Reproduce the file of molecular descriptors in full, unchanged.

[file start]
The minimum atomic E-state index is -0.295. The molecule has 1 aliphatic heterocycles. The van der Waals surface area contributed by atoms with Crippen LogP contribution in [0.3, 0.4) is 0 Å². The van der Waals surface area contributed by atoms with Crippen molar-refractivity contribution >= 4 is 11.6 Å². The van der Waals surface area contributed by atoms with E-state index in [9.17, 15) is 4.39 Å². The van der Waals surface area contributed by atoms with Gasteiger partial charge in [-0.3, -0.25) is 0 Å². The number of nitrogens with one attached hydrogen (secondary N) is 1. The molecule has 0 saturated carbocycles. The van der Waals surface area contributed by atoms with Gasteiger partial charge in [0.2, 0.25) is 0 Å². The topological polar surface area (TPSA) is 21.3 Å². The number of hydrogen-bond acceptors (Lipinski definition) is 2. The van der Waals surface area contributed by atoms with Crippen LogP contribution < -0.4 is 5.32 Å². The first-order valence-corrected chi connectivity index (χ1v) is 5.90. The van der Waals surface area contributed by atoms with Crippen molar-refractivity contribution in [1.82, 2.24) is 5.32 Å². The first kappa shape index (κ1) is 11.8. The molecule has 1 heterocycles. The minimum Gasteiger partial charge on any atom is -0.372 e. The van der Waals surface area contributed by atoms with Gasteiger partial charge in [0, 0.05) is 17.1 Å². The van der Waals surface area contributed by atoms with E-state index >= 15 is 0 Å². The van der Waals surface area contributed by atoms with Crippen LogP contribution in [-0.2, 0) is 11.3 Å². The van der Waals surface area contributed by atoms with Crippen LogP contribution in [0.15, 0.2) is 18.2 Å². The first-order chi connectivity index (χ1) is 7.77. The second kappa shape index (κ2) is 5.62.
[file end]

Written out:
The minimum atomic E-state index is -0.295. The molecule has 1 aliphatic heterocycles. The van der Waals surface area contributed by atoms with Crippen LogP contribution in [0.3, 0.4) is 0 Å². The van der Waals surface area contributed by atoms with Crippen molar-refractivity contribution >= 4 is 11.6 Å². The van der Waals surface area contributed by atoms with E-state index in [9.17, 15) is 4.39 Å². The van der Waals surface area contributed by atoms with Gasteiger partial charge in [-0.3, -0.25) is 0 Å². The number of nitrogens with one attached hydrogen (secondary N) is 1. The molecule has 0 saturated carbocycles. The van der Waals surface area contributed by atoms with Gasteiger partial charge in [0.2, 0.25) is 0 Å². The topological polar surface area (TPSA) is 21.3 Å². The number of hydrogen-bond acceptors (Lipinski definition) is 2. The van der Waals surface area contributed by atoms with Crippen LogP contribution < -0.4 is 5.32 Å². The first-order valence-corrected chi connectivity index (χ1v) is 5.90. The van der Waals surface area contributed by atoms with Crippen molar-refractivity contribution in [1.82, 2.24) is 5.32 Å². The first kappa shape index (κ1) is 11.8. The molecule has 1 heterocycles. The minimum Gasteiger partial charge on any atom is -0.372 e. The van der Waals surface area contributed by atoms with Gasteiger partial charge in [0, 0.05) is 17.1 Å². The van der Waals surface area contributed by atoms with E-state index >= 15 is 0 Å². The van der Waals surface area contributed by atoms with Crippen LogP contribution in [-0.2, 0) is 11.3 Å². The van der Waals surface area contributed by atoms with Crippen LogP contribution in [0.15, 0.2) is 18.2 Å². The first-order chi connectivity index (χ1) is 7.77. The second kappa shape index (κ2) is 5.62.